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Agrafa (Greek: Άγραφα) is a mountainous region in Evrytania and Karditsa regional units in mainland Greece, consisting mainly of small villages. It is the southernmost part of the Pindus range. There is also a municipality with the same name, the Municipality of Agrafa, but it covers only a small percentage of the area.

Spring in Agrafa.
Bridge at Agrafa mountains

The Agrafa region is famous for its complete autonomy throughout the entire 400 years of Ottoman Turkish occupation of Greece. The word agrafa literally translates to "unwritten" or uncharted; because the Ottomans were unable to conquer this region, the area and its population were not recorded in the Sultan's tax register. As a result the people were usually free to conduct their business and customs as they pleased without Ottoman influence.[1]

The fiercely independent spirit of its people, known as Agrafiotes, is matched by a harsh and forbidding landscape. The central Agrafiotis River valley is surrounded on three sides by a steep 2,000-metre wall of mountains, and on its south side the river drains via a series of narrow and often impassable gorges into the man-made Lake Kremasta. The other great river of Agrafa, Tavropos (aka Megdovas), feeds two man-made lakes: Plastiras (N) and Kremasta (S).

Most of the surrounding forests in the region were controlled by Greek Orthodox monasteries for many hundreds of years and through Ottoman rule. The residents of the Agrafa purchased tracts of land from the monasteries hundreds of years ago and these forests remain in the communal hands of the current inhabitants.

Agrafa was a centre of literacy during the 400 years of Ottoman rule. Since the monasteries were independent from the Sultan, it is alleged that within the Krifo Scholio here the Greek language was kept alive; according to popular legend, reading and writing were taught in secrecy, generation after generation as the Ottomans forbade the general population from learning how to read and write their own language. In fact, the Ottoman system allowed for schools run by the churches, and the Krifo Scholio is an invention of 19th-century nationalists. Unlike the majority of Greeks, many Agrafiotes can trace their family histories back for generations since they were free to read, write, and record births, baptisms, and deaths.

In the 20th century, a lot of Agrafiotes left their villages and settled in the major metropolitan cities in Greece as well as in the United States, Canada, Australia and Germany, seeking an escape from the abject poverty and lack of opportunities in the area. The migration from the region first began in the 1920s and nearly ceased after the military junta which had ruled Greece from 1967–1974 was toppled.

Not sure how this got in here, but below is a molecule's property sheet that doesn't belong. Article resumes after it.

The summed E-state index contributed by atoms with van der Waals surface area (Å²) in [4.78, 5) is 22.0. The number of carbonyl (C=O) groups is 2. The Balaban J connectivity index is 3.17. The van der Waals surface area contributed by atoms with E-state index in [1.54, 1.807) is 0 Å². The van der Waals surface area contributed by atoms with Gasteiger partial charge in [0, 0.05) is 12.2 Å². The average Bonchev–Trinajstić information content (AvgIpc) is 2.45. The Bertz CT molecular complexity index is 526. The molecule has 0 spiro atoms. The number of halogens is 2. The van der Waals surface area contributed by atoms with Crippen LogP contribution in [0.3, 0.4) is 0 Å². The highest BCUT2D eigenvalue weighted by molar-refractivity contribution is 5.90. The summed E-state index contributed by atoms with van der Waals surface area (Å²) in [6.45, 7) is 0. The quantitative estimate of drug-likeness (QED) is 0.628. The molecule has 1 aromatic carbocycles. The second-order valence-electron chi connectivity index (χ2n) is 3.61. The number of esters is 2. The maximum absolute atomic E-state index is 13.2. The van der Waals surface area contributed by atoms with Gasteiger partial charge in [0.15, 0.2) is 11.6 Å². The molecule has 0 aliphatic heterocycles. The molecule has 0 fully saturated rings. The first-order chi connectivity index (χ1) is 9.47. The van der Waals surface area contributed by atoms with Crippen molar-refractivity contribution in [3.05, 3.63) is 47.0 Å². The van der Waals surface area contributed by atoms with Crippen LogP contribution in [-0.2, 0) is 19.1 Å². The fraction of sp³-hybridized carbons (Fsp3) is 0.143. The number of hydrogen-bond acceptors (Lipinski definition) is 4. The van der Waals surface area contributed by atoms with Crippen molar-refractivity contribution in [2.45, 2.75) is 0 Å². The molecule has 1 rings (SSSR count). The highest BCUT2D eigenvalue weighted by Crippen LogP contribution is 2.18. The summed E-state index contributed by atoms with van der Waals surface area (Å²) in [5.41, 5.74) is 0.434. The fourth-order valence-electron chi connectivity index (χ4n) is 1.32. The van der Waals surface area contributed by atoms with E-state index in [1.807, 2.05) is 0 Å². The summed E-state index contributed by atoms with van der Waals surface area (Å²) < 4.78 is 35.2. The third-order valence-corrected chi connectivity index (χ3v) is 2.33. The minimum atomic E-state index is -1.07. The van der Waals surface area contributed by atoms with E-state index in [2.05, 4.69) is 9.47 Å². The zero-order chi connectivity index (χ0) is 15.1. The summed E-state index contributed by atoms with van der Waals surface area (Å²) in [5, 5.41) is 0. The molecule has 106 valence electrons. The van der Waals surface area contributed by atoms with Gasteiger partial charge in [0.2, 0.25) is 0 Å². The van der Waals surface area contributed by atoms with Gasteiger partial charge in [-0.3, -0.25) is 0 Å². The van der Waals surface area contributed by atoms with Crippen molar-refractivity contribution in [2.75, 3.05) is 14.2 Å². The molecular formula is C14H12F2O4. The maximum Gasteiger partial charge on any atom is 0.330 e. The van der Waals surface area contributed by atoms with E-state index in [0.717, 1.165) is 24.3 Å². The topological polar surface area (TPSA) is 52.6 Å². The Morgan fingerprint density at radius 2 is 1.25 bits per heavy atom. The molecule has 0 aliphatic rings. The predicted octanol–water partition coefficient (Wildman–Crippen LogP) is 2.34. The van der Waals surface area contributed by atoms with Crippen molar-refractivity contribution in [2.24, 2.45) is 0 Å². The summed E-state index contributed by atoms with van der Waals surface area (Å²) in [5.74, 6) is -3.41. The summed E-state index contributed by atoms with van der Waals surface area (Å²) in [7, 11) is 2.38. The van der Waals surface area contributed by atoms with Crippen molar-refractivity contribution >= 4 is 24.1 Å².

Before modernization, most people's occupations in the Agrafa involved harvesting nuts and fruits from orchards, farming, shepherding, and textile manufacturing. Most of the produce from the Agrafa are traditional cold weather crops or crops which can survive in poor soil. The proceeds of the timber sales from the forests purchased from the monasteries continue to benefit the community as a whole.

The most famous person from the Agrafa and the driving force behind modernization was the colonel Nikolaos Plastiras, who was elected prime minister of Greece after the Civil War. It was his vision to create a hydroelectric dam in the region so that nearly all of mainland Greece, excluding the Peloponese, would be supplied with electricity, particularly the many fractured villages and rural communities. A spin-off from this project was the mass irrigation system developed to supply the farmers in the plains of Thessaly with water and increase the yields of cash crops such as cotton, and also the creation of Lake Plastira which has met increasing tourist development in the last decades.

Construction began during the 1950s. The Plastiras Dam contributed to the economic development of Greece. The majority of the workers on this project were Agrafiotes themselves. The residents of the region enjoy free water up until this day.

^ Paul D. Hellander (2006). Greece. Lonely Planet. p. 248. ISBN 1-74059-750-8.


Alexakis, Christoforos . Literacy at the Agrafa Region during the Turkish Occupation. Athens, 2001.

Mountains in Greece

Municipalities of the Evrytania Prefecture


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